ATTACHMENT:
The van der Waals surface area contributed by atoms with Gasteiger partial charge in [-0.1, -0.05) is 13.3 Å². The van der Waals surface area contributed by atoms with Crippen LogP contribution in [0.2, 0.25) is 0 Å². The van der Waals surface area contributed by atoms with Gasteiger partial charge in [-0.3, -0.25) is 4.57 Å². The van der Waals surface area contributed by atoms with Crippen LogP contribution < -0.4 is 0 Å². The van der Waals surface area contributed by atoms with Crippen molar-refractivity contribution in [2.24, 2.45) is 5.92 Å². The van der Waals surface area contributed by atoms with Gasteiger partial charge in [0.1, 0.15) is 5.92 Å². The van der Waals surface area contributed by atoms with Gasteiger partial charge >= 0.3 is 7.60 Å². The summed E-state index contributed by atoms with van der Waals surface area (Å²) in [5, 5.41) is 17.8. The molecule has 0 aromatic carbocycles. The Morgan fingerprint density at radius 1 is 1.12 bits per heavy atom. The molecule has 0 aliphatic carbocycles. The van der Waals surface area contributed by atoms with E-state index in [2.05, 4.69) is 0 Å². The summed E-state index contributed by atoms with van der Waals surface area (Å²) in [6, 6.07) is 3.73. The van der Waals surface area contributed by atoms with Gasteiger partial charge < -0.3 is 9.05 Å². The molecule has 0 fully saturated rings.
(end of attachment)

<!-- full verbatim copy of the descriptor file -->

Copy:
The van der Waals surface area contributed by atoms with Gasteiger partial charge in [-0.1, -0.05) is 13.3 Å². The van der Waals surface area contributed by atoms with Crippen LogP contribution in [0.2, 0.25) is 0 Å². The van der Waals surface area contributed by atoms with Gasteiger partial charge in [-0.3, -0.25) is 4.57 Å². The van der Waals surface area contributed by atoms with Crippen LogP contribution < -0.4 is 0 Å². The van der Waals surface area contributed by atoms with Crippen molar-refractivity contribution in [2.24, 2.45) is 5.92 Å². The van der Waals surface area contributed by atoms with Gasteiger partial charge in [0.1, 0.15) is 5.92 Å². The van der Waals surface area contributed by atoms with Gasteiger partial charge >= 0.3 is 7.60 Å². The summed E-state index contributed by atoms with van der Waals surface area (Å²) in [5, 5.41) is 17.8. The molecule has 0 aromatic carbocycles. The Morgan fingerprint density at radius 1 is 1.12 bits per heavy atom. The molecule has 0 aliphatic carbocycles. The van der Waals surface area contributed by atoms with E-state index in [2.05, 4.69) is 0 Å². The summed E-state index contributed by atoms with van der Waals surface area (Å²) in [6, 6.07) is 3.73. The van der Waals surface area contributed by atoms with Gasteiger partial charge < -0.3 is 9.05 Å². The molecule has 0 fully saturated rings.